Arabtec has denied a media report saying it is withdrawing from a $40bn contract to build a million new homes in Egypt, claiming that negotiations are still underway.
The Dubai-listed contractor was responding to an article in Arabic media on Tuesday claiming that the builder was preparing to announce its withdrawal from the mega housing project and from Egypt altogether very soon amid its financial difficulties.
Arabtec is fully committed with disclosure and transparency rules, and will disclose any substantial information concerning the project in due course– Arabtec statement
A statement dated today from Arabtec’s executive vice president Hasan Abdulrahman Al Sirkal to the Dubai Financial Market said "the company denies its withdrawal from the housing project in Egypt, and reaffirms that it’s still discussing some related details with the Egyptian’s concerned parties."
"Arabtec is fully committed with disclosure and transparency rules," the statement continued, "and will disclose any substantial information concerning the project in due course."
Arabtec was awarded the remarkable contract to build a million affordable homes in March 2014, with construction due to begin in the third quarter of that year, but the scheme has been delayed.
Another media report in May this year also claimed the scheme had been cancelled, but this was denied by the Egyptian housing minister Mostafa Madbouly.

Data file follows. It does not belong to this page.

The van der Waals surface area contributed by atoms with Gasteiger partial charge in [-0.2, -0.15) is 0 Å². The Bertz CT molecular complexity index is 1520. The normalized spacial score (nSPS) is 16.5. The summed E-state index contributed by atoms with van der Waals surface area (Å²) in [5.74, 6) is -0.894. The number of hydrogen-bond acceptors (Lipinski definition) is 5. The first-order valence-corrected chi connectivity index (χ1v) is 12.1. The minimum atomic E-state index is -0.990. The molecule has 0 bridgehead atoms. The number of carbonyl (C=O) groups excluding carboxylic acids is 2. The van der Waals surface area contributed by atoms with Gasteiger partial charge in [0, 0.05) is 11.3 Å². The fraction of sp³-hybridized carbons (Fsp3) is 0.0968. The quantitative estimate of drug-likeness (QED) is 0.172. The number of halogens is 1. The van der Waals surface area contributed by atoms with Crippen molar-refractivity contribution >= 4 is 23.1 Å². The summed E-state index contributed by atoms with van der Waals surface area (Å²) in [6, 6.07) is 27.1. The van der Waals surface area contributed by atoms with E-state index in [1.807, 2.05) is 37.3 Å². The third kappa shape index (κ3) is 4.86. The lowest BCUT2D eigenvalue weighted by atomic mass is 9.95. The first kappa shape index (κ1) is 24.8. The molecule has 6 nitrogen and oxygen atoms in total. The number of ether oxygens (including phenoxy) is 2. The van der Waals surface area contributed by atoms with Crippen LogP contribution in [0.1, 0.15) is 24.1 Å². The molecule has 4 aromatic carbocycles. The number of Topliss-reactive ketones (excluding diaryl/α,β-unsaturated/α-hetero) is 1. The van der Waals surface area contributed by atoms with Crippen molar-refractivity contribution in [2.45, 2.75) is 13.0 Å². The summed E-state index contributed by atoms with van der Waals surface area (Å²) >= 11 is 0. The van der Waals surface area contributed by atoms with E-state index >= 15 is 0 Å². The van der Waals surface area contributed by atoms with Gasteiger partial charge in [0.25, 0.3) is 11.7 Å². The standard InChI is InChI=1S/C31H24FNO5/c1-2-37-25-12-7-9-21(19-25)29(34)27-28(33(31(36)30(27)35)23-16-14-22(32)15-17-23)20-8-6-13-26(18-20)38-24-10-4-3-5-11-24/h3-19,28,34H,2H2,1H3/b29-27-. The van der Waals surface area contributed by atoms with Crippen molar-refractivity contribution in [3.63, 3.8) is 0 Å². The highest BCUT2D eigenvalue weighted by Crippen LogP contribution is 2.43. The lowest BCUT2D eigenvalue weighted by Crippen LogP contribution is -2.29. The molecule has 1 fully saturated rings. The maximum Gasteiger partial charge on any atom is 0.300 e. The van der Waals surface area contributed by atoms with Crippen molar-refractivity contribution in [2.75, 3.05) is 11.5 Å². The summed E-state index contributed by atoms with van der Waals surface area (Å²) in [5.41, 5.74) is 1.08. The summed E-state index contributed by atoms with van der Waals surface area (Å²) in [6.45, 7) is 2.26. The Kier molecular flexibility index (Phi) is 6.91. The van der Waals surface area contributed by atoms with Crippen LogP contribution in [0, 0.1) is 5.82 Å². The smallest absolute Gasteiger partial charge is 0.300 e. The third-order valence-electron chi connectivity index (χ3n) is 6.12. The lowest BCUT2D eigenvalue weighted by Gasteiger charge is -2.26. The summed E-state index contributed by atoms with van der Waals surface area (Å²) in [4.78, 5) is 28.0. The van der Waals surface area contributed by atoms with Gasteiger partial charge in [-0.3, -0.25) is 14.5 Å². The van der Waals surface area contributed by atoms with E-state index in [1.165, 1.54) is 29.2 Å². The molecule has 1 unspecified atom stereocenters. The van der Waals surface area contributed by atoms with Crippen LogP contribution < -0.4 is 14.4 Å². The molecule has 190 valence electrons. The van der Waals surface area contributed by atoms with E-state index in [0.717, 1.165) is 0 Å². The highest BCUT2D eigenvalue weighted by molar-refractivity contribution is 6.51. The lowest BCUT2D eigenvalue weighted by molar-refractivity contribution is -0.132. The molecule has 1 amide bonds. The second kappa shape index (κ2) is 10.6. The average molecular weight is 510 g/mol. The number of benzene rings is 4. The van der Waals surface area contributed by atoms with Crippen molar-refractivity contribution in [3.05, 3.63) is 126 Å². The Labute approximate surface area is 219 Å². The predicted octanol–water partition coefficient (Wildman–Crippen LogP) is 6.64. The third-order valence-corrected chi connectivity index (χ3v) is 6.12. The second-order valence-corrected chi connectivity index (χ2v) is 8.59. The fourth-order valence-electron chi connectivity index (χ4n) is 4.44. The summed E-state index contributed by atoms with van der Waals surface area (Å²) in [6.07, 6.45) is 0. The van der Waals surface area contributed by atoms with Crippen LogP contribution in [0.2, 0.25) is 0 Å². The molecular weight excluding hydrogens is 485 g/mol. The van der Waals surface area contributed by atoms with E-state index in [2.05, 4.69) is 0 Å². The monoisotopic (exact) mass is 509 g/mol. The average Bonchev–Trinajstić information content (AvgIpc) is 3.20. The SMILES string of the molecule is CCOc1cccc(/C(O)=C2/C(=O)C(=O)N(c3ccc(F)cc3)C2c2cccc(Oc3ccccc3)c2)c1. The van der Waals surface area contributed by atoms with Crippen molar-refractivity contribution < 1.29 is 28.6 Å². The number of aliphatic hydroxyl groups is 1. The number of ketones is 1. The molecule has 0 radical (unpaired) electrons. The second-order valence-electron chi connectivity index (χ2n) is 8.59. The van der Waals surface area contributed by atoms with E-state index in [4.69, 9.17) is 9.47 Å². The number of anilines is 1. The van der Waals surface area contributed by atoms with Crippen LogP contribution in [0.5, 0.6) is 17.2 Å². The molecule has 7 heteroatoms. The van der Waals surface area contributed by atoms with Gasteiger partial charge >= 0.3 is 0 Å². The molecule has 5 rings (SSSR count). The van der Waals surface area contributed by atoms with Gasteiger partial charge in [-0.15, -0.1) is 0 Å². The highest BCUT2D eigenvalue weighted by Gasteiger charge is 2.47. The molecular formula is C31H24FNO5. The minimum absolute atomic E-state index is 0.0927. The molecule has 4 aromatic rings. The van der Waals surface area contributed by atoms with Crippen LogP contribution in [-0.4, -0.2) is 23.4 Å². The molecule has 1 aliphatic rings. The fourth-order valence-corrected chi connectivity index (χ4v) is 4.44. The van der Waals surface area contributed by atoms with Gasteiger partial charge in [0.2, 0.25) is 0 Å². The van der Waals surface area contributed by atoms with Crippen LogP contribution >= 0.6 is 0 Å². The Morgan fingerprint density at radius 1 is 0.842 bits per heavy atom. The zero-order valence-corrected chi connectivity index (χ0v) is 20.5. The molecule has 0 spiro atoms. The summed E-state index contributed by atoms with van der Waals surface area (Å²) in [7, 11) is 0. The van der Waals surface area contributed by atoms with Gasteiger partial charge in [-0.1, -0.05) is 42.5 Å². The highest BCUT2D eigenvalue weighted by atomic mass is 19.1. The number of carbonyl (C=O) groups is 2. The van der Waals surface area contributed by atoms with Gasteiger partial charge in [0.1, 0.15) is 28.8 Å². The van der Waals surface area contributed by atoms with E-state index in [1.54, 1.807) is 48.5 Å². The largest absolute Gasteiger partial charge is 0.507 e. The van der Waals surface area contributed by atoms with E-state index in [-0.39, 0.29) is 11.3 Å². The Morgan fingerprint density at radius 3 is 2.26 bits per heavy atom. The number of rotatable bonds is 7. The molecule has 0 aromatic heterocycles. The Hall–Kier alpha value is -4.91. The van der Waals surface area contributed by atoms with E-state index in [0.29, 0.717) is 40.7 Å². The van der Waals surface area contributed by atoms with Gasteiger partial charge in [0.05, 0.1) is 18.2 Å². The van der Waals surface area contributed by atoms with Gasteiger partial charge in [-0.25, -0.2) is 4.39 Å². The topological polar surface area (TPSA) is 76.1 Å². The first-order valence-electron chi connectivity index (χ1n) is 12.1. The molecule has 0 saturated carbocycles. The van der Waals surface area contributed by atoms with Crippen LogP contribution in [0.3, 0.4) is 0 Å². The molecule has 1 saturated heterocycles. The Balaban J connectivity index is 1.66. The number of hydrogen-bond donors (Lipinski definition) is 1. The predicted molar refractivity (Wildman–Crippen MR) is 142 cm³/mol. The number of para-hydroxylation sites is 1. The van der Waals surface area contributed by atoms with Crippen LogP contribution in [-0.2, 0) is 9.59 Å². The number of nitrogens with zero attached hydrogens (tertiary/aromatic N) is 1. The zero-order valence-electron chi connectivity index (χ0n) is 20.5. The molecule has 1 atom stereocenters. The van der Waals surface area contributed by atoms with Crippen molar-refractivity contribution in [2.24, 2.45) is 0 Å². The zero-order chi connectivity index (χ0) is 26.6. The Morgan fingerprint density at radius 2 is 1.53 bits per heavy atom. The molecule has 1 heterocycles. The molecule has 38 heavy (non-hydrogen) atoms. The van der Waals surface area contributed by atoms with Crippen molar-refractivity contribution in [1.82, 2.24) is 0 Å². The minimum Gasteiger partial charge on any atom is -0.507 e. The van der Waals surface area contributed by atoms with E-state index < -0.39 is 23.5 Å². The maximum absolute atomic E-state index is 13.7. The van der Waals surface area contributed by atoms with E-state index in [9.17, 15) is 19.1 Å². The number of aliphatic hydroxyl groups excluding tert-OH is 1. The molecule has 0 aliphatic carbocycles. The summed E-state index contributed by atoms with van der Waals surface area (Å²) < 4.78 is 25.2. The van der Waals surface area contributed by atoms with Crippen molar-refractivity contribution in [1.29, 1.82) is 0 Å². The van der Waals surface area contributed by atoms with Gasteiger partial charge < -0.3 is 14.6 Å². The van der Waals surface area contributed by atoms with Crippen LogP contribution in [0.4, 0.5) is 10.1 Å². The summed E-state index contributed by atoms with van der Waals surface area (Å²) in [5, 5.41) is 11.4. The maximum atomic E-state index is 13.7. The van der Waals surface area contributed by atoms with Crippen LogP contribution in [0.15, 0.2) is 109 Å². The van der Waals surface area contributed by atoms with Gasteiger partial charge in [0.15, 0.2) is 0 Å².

On 15 August Arabtec announced a loss of just over $271m (Dh998.1 million) in the first half of this year, compared with a profit of $65.4m (Dh240.3m) in the first half of 2014, which it blamed on "a number of poorly performing projects" and "the continuation of the difficult trading environment".
The company said that it was "taking corrective action in response to these legacy issues", and implementing "an extensive restructuring programme".
According to UAE newspaper The National, the first phase of the home-building programme includes building 100,000 low-cost homes in the cities of Obour and Badr to the east of Cairo.
But talks have stalled over the percentage of completed units that Arabtec should deliver to Egypt in lieu of payment for land used in the project, the newspaper reported.
Arabtec said in April that it was in talks with local and international banks for the financing of the first phase of the project, according to The National.
Photograph: Rundown buildings in crowded Cairo (Francisco Anzola/Wikimedia Commons)